SpaceX’s plans to reach Mars are taking shape on terra firma. On Tuesday, new images showed the progress CEO Elon Musk’s company is making toward building a factory for the Mars-bound BFR — short for “big” and “rocket” — as well as the giant catcher’s mitt designed to save as much of the company’s rockets as possible.
The images from Teslarati show the progress at Berth 240, a lot near the southwestern part of Los Angeles’ Terminal Island that sat vacant for nearly 10 years. Documents from March revealed that the applicant planned to use the site to build rockets over a 10-year lease. The company is working within the confines of the city’s rules, undertaking minimal refurbishment to the buildings while demolishing a single historic building. The resultant BFR factory is expected to take 12 to 18 months to complete in the first phase and another 12 months for the second phase.
The BFR is gradually taking shape in time for its test flight, which Musk told the audience at the South by Southwest conference in Austin, Texas, in March could happen as early as the first half of next year. The launch will precede two unmanned rockets flying to Mars in 2022, followed by two more unmanned rockets and two manned rockets visiting the red planet in 2024.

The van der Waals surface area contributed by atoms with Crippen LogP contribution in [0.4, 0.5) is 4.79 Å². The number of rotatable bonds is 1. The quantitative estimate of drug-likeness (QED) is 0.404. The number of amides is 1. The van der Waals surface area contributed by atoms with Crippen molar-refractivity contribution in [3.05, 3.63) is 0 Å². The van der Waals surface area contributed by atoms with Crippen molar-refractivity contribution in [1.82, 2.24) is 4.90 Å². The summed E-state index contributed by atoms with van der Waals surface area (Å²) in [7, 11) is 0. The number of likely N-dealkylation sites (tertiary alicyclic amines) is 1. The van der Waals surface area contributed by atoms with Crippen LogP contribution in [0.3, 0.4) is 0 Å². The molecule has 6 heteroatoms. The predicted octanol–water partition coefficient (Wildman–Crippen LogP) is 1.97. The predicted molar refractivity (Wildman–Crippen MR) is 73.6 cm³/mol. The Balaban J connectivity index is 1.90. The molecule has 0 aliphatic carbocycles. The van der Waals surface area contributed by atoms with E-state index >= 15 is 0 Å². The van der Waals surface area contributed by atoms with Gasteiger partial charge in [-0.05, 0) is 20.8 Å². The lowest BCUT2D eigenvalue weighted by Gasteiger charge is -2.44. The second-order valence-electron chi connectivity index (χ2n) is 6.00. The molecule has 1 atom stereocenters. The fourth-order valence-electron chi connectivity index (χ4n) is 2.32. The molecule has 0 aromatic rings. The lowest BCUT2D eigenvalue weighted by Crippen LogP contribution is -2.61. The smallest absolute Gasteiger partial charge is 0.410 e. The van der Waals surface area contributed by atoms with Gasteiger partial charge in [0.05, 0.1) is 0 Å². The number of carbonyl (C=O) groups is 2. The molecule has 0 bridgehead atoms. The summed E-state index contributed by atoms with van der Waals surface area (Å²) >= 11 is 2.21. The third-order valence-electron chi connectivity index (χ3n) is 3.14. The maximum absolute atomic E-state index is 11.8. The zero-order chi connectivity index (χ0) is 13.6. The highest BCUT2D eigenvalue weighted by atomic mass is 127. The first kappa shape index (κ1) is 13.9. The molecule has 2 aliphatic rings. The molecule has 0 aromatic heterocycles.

The lot is also being used to construct a new catcher’s mitt for the ship Mr. Steven. The net welded to the back of the ship was meant to catch the fairing of rockets as it fell back to Earth, to help avoid what Musk described as “a pallet of cash worth $6 million dollars falling through the sky.” First deployed in February 2018, the original design failed to catch anything, which led Musk to decide to extend to net area by “a factor of 4” last month, meaning the net will cover around 1.5 acres.
Work continues at Berth 240, where an arm-free Mr. Steven gears up for action to plug the approximate 50-meter gap between the net and the fairing. SpaceX president Gwynne Shotwell indicated the company would see around 18 launches next year, meaning the new mitt could see plenty of action.
With a more efficient method of saving rockets, SpaceX’s Mars ambitions could prove more cost-effective than anticipated.